PHYSIOL 2510 - Physiology IIA: Heart, Lung & Neuromuscular Systems

North Terrace Campus - Semester 1 - 2019

Physiology is the study of the function of the human body. This course is designed to develop critical skills and provide a foundation in human physiology with an emphasis on homeostasis and human performance. The major lecture topics covered are cellular physiology, neuromuscular physiology, and the cardiovascular and respiratory systems. Topics include the cellular basis of sensation and neural communication, the control of movement, and how the cardiovascular and respiratory systems adapt in normal conditions and during challenges such as exercise and stress. In the practical laboratory sessions, students undertake a human-based project aligned with each of the subject areas that involves gathering physiological data and interpreting and analysing that data. The practical component is supported by on-line material that leads to a deeper understanding of research methods, ethical considerations, experimental techniques, and data processing in scientific research.

  • General Course Information
    Course Details
    Course Code PHYSIOL 2510
    Course Physiology IIA: Heart, Lung & Neuromuscular Systems
    Coordinating Unit Medical Sciences
    Term Semester 1
    Level Undergraduate
    Location/s North Terrace Campus
    Units 3
    Contact Up to 9 hours per week
    Available for Study Abroad and Exchange Y
    Prerequisites ANAT SC 1102 or (CHEM 1100 & CHEM 1200 or CHEM 1101 & CHEM 1201) or (BIOLOGY 1101 & BIOLOGY 1201)
    Incompatible PHYSIOL 2511 or PHYSIOL 2101
    Assumed Knowledge 6 units of Level I Chemistry or Biology
    Course Description Physiology is the study of the function of the human body. This course is designed to develop critical skills and provide a foundation in human physiology with an emphasis on homeostasis and human performance. The major lecture topics covered are cellular physiology, neuromuscular physiology, and the cardiovascular and respiratory systems. Topics include the cellular basis of sensation and neural communication, the control of movement, and how the cardiovascular and respiratory systems adapt in normal conditions and during challenges such as exercise and stress. In the practical laboratory sessions, students undertake a human-based project aligned with each of the subject areas that involves gathering physiological data and interpreting and analysing that data. The practical component is supported by on-line material that leads to a deeper understanding of research methods, ethical considerations, experimental techniques, and data processing in scientific research.
    Course Staff

    Course Coordinator: Professor David Saint

    Course Coordinator: Dr David Saint
    Phone: +61 8 8313
    Email: david.saint@adelaide.edu.au
    Location: Helen Mayo North
    Course Timetable

    The full timetable of all activities for this course can be accessed from Course Planner.

  • Learning Outcomes
    Course Learning Outcomes
    1 Understand the function and control of the following areas of physiology:
    - the cellular basis of neuromuscular physiology
    - skeletal muscle organisation and function
    - nervous system control of voluntary movement
    - the cardiovascular system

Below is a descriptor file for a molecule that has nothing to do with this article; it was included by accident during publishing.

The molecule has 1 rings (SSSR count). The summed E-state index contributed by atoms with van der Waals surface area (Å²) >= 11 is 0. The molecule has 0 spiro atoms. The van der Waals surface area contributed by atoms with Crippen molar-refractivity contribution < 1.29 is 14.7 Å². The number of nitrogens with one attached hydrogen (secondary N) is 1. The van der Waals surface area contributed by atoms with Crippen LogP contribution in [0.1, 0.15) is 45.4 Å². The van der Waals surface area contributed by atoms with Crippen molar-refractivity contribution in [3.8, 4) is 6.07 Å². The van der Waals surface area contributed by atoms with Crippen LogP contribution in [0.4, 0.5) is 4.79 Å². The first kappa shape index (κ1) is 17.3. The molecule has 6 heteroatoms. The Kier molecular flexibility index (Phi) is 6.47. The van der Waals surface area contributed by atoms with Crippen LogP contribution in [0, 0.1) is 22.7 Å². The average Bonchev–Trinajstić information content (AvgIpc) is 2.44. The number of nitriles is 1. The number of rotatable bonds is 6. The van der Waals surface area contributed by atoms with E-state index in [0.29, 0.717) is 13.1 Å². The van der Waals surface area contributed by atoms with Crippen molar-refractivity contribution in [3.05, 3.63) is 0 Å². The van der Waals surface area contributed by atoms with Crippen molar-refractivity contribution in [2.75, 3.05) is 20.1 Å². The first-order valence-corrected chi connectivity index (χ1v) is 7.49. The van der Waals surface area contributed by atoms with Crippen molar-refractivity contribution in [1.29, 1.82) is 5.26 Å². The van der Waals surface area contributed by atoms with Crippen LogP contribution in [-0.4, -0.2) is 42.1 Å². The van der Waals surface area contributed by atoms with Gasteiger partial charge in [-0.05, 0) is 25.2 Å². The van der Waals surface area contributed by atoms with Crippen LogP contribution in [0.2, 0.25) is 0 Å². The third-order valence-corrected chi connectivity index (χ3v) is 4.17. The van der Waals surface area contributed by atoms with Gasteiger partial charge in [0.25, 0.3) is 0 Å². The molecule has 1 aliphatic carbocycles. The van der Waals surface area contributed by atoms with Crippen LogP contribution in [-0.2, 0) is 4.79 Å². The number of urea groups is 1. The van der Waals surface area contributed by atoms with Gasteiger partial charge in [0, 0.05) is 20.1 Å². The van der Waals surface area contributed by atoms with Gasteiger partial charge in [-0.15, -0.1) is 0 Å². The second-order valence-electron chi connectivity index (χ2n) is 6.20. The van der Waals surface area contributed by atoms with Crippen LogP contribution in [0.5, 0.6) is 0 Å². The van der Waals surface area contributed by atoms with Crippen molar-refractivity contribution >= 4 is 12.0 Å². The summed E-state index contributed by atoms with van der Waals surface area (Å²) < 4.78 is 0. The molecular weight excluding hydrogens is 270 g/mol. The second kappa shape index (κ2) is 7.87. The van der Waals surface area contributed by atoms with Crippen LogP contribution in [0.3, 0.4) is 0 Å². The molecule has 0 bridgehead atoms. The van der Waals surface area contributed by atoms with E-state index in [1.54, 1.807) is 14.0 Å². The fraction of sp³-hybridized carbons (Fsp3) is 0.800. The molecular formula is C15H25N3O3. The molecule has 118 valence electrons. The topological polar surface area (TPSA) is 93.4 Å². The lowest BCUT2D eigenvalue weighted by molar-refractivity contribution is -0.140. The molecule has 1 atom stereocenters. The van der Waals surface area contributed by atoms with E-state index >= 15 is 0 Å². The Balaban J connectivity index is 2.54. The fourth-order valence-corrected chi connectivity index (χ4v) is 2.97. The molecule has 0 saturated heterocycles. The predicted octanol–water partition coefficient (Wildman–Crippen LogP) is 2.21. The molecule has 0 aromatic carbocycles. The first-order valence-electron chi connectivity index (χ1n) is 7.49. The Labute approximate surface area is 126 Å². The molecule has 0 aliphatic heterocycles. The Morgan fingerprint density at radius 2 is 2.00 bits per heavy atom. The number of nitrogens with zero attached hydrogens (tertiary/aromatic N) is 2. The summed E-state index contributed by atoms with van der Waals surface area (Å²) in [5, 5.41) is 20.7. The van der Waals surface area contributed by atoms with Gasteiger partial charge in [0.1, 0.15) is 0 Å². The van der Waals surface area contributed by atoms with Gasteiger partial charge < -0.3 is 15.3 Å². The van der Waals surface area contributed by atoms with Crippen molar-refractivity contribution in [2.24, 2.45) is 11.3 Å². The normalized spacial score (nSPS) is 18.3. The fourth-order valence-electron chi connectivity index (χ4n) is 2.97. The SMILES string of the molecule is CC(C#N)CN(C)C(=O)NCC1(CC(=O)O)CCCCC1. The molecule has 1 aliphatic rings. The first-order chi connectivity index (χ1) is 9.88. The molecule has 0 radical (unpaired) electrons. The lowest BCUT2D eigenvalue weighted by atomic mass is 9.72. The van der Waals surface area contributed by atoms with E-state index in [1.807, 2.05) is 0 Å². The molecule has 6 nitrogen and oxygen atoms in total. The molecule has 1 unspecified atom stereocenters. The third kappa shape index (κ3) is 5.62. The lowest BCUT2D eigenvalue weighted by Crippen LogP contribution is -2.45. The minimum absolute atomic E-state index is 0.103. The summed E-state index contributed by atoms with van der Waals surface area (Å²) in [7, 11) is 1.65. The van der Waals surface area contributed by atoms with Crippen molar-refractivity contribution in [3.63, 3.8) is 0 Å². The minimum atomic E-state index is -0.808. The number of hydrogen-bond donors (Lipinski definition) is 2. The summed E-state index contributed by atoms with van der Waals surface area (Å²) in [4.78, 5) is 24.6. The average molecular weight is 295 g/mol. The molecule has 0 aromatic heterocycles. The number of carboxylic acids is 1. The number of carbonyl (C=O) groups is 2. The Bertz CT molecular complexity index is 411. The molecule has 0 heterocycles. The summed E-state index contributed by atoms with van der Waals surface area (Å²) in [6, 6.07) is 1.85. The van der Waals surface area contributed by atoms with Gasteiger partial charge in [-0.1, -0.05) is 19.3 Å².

- the respiratory system
    2 Understand that the control of physiological variables involves interactions between different systems
    3 Be able to apply their knowledge of physiological systems to develop an understanding of real life situations
    4 Understand the processes involved in gathering experimental data and how this data relates to physiological systems and adaptation.
    5 Be able to interpret, analyse and evaluate information relevant to physiological concepts and systems.
    6 Understand the concepts of adequate experimental design, experimental controls, sound experimental technique and data analysis and interpretation
    7 Be aware of contemporary approaches and techniques used to advance physiological knowledge and how this relates to health and disease
    8 Understand the role of teamwork in addressing scientific problems.
    9 Be able to communicate their understanding of physiology
    University Graduate Attributes

    This course will provide students with an opportunity to develop the Graduate Attribute(s) specified below:

    University Graduate Attribute Course Learning Outcome(s)
    Deep discipline knowledge
    • informed and infused by cutting edge research, scaffolded throughout their program of studies
    • acquired from personal interaction with research active educators, from year 1
    • accredited or validated against national or international standards (for relevant programs)
    1-7
    Critical thinking and problem solving
    • steeped in research methods and rigor
    • based on empirical evidence and the scientific approach to knowledge development
    • demonstrated through appropriate and relevant assessment
    4-7
    Teamwork and communication skills
    • developed from, with, and via the SGDE
    • honed through assessment and practice throughout the program of studies
    • encouraged and valued in all aspects of learning
    8,9
    Career and leadership readiness
    • technology savvy
    • professional and, where relevant, fully accredited
    • forward thinking and well informed
    • tested and validated by work based experiences
    5-8
    Intercultural and ethical competency
    • adept at operating in other cultures
    • comfortable with different nationalities and social contexts
    • Able to determine and contribute to desirable social outcomes
    • demonstrated by study abroad or with an understanding of indigenous knowledges
    8
    Self-awareness and emotional intelligence
    • a capacity for self-reflection and a willingness to engage in self-appraisal
    • open to objective and constructive feedback from supervisors and peers
    • able to negotiate difficult social situations, defuse conflict and engage positively in purposeful debate
    8
  • Learning & Teaching Activities
    Learning & Teaching Modes
    This course will be delivered in the following means:
    24 lectures, in class exams and interactive lectures
    24 hours practical
    2 summative online quizzes, and 4 online formative quizzes.
    Workload

    The information below is provided as a guide to assist students in engaging appropriately with the course requirements.

    Lectures: 24 during the semester (average of 3 per week). These include interactive revision sessions and in-class exams. Subtotal 24 hrs